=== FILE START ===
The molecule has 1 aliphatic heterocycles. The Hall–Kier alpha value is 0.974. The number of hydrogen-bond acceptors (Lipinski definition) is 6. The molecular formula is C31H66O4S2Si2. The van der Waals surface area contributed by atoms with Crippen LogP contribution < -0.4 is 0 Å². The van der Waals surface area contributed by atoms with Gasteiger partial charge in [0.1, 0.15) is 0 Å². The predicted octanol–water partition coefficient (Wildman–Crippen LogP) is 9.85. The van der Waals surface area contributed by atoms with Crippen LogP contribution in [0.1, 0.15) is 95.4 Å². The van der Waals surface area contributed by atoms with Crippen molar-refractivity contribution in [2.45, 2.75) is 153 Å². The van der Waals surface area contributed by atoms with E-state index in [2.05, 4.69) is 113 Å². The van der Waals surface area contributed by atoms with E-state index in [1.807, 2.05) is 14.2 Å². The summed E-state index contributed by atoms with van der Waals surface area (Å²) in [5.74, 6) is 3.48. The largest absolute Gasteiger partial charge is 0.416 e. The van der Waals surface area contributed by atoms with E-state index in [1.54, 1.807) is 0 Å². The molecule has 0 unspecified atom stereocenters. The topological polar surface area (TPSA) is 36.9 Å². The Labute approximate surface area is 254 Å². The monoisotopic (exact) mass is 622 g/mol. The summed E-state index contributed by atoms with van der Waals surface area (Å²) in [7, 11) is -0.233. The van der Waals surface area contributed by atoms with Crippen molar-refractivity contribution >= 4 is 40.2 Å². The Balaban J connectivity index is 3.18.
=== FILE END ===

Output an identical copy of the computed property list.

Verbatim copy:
The molecule has 1 aliphatic heterocycles. The Hall–Kier alpha value is 0.974. The number of hydrogen-bond acceptors (Lipinski definition) is 6. The molecular formula is C31H66O4S2Si2. The van der Waals surface area contributed by atoms with Crippen LogP contribution < -0.4 is 0 Å². The van der Waals surface area contributed by atoms with Gasteiger partial charge in [0.1, 0.15) is 0 Å². The predicted octanol–water partition coefficient (Wildman–Crippen LogP) is 9.85. The van der Waals surface area contributed by atoms with Crippen LogP contribution in [0.1, 0.15) is 95.4 Å². The van der Waals surface area contributed by atoms with Crippen molar-refractivity contribution in [2.45, 2.75) is 153 Å². The van der Waals surface area contributed by atoms with E-state index in [2.05, 4.69) is 113 Å². The van der Waals surface area contributed by atoms with E-state index in [1.807, 2.05) is 14.2 Å². The summed E-state index contributed by atoms with van der Waals surface area (Å²) in [5.74, 6) is 3.48. The largest absolute Gasteiger partial charge is 0.416 e. The van der Waals surface area contributed by atoms with E-state index in [1.54, 1.807) is 0 Å². The molecule has 0 unspecified atom stereocenters. The topological polar surface area (TPSA) is 36.9 Å². The Labute approximate surface area is 254 Å². The monoisotopic (exact) mass is 622 g/mol. The summed E-state index contributed by atoms with van der Waals surface area (Å²) in [7, 11) is -0.233. The van der Waals surface area contributed by atoms with Crippen molar-refractivity contribution >= 4 is 40.2 Å². The Balaban J connectivity index is 3.18.